Why is this so common? The reason is simple – the pharmaceutical approach is fundamentally different from the nutrient repletion approach in that medications alter or interrupt metabolic pathways to achieve a clinical result while nutrient repletion supports or helps maintain the optimal function of a metabolic pathway to achieve balance. In general, medications are palliative in that they focus often on the relief of symptoms. Conversely, nutrient repletion is curative and the goal is optimal cellular function of which a side effect is relief of symptoms.
This is not to say that medications have no place in health, but they do have a role in nutrient depletion which can cause the unpleasant and dangerous side effects. Especially in the age of polypharmacy – when people take more than one medication simultaneously (including over the counter meds) – nutrient depletions caused by drugs deserve a closer look. Here are some examples of how medications can deplete micronutrients:
- Meds can interrupt endogenous production of a nutrient (statins and CoQ10)
- Meds impairs absorption in the gastrointestinal tract (antacids and B12)
- Meds can create reactive oxygen species and thus “use up” antioxidants (NSAID and cysteine)
- Meds can increase urinary excretion of nutrients (diuretics and minerals)
- Meds can alter the gut microbiome (antibiotics and vitamin K)
- Meds can impairs mitochondrial function and cellular respiration
Adding to the problem is that fact research on drug-induced nutrient depletions is comparatively sparse compared to the giant funding allotted to pharmaceutical development and testing. In addition, there is a lag time between the market introduction of a blockbuster drug and potential nutrient depletion-induced side effect data. An example of this is research in the past decade that implicates antacids (proton-pump inhibitors) as a causative factor in cardiac events due to their tendency to deplete magnesium. The strong link between PPI use and arrhythmias (irregular heartbeat) may be caused by magnesium depletion, which may also explain an increased risk in bone fractures for people on long-term PPI use according to the FDA. Although research on PPI-induced magnesium deficiency emerged in the last few years, PPIs have been widely used in the market since 1990. In some cases, the research on drug-induced nutrient depletions may not emerge for many years after a drug is widely accepted into the market.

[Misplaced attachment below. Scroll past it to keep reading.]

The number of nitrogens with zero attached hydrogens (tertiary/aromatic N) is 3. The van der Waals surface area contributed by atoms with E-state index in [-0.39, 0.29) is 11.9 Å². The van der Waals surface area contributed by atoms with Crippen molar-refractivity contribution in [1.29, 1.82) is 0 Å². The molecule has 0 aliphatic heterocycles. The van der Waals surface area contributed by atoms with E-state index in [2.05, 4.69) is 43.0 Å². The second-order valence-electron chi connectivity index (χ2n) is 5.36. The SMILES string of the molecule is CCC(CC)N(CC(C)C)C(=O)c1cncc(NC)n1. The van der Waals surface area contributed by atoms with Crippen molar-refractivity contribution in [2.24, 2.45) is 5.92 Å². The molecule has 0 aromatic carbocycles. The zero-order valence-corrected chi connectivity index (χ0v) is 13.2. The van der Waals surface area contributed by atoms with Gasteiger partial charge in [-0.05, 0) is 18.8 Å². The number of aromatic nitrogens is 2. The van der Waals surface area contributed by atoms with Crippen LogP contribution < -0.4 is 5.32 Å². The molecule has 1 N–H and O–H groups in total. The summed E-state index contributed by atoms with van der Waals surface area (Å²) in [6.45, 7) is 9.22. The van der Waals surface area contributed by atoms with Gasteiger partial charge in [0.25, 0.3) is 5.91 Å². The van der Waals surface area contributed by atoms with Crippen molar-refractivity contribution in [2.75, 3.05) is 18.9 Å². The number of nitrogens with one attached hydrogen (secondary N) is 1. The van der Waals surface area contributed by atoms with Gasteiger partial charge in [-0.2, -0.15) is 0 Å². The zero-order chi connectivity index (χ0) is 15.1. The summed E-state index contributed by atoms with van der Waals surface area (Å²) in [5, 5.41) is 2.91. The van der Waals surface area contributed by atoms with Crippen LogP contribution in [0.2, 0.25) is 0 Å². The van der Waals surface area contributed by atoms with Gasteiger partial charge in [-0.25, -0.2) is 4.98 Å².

If you are taking a medication, have your micronutrient levels tested today.
Topics: statin, Intracellular Analysis, micronutrient deficiencies, Advanced Nutritional Testing, Effects of Statins on CoQ10, Drug-induced Nutrient Depletion, Functional Micronutrient Testing, Antacids, Functional Medicine
When people think of autism and nutrition, the first thing that often comes to mind is food sensitivities, especially given the widespread attention to the impact of certain additives and common triggers (such as wheat or dairy) on that condition.
Even more paramount, is the evidence suggesting that Autism is largely a whole-body disorder in which an individual's biochemistry affects the brain, learning and behavior. Restoring balance within the body through food and nutrients, therefore, becomes essential. The good news is, nutritional deficiencies that are impacting your child’s neurological development can be corrected. The list below includes specific micronutrients suggested to have a role in the development and treatment of autism:
Vitamin D: High-dose vitamin D therapy reversed autistic behaviors in severely deficient children; maternal vitamin D deficiency may predispose children to autism. A landmark trial further indicates that vitamin D supplementation helps children with ASD.
Vitamin A: One cause of autism may be a defect in a retinoid receptor protein (G-alpha protein) that is critical for language processing, attention, and sensory perception. Evidence suggests that natural vitamin A fixes this protein defect in autistics.
Folate: Oral folate therapy can resolve symptoms of autism in some cases, particularly in autistics with genes that impair folate-dependent enzymes.
Glutamine: Blood levels of this amino acid - which acts as a neurotransmitter - are particularly low in autistics. Glutamine also helps prevent leaky gut syndrome, which can exacerbate autistic symptoms.
Vitamin C: Improves symptom severity and sensory motor scores in autistic patients possibly due to interaction with dopamine synthesis; it also has a strong sparing effect on glutathione.
Glutathione & Cysteine: Both are commonly deficient in autistic patients. Low antioxidant status impairs detoxification and methylation processes, and has been linked to neurological symptoms in autism, which is often considered an oxidative stress disorder.
Vitamin B1: Deficiency linked to delayed language development; supplementation may benefit autistic patients.
Vitamin B12: Low B12 impairs methylation (detoxification), which can cause the neurological damage responsible for many autistic symptoms. B12 deficiency can cause optic neuropathy and vision loss in autistics; B12 raises cysteine and glutathione levels.